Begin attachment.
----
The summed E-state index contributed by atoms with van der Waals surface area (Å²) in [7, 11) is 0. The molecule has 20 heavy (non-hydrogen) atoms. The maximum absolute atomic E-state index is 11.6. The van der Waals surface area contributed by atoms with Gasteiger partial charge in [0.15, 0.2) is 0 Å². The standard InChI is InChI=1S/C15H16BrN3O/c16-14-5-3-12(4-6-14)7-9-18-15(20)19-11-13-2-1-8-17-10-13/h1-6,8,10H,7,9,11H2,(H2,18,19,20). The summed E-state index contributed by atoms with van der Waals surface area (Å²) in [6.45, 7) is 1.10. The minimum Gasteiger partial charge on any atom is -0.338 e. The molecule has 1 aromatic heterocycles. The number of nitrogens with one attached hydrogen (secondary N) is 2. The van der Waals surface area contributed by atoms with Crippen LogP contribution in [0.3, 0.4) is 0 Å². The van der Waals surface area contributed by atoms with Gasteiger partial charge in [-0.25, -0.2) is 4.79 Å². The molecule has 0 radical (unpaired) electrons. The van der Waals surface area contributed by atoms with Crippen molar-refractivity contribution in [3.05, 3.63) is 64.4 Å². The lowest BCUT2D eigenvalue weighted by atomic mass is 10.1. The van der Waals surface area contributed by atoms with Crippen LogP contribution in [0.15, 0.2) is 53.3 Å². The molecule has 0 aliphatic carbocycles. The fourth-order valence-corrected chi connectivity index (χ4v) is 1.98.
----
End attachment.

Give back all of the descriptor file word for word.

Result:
The summed E-state index contributed by atoms with van der Waals surface area (Å²) in [7, 11) is 0. The molecule has 20 heavy (non-hydrogen) atoms. The maximum absolute atomic E-state index is 11.6. The van der Waals surface area contributed by atoms with Gasteiger partial charge in [0.15, 0.2) is 0 Å². The standard InChI is InChI=1S/C15H16BrN3O/c16-14-5-3-12(4-6-14)7-9-18-15(20)19-11-13-2-1-8-17-10-13/h1-6,8,10H,7,9,11H2,(H2,18,19,20). The summed E-state index contributed by atoms with van der Waals surface area (Å²) in [6.45, 7) is 1.10. The minimum Gasteiger partial charge on any atom is -0.338 e. The molecule has 1 aromatic heterocycles. The number of nitrogens with one attached hydrogen (secondary N) is 2. The van der Waals surface area contributed by atoms with Crippen LogP contribution in [0.3, 0.4) is 0 Å². The van der Waals surface area contributed by atoms with Gasteiger partial charge in [-0.25, -0.2) is 4.79 Å². The molecule has 0 radical (unpaired) electrons. The van der Waals surface area contributed by atoms with Crippen molar-refractivity contribution in [3.05, 3.63) is 64.4 Å². The lowest BCUT2D eigenvalue weighted by atomic mass is 10.1. The van der Waals surface area contributed by atoms with Crippen LogP contribution in [0.15, 0.2) is 53.3 Å². The molecule has 0 aliphatic carbocycles. The fourth-order valence-corrected chi connectivity index (χ4v) is 1.98.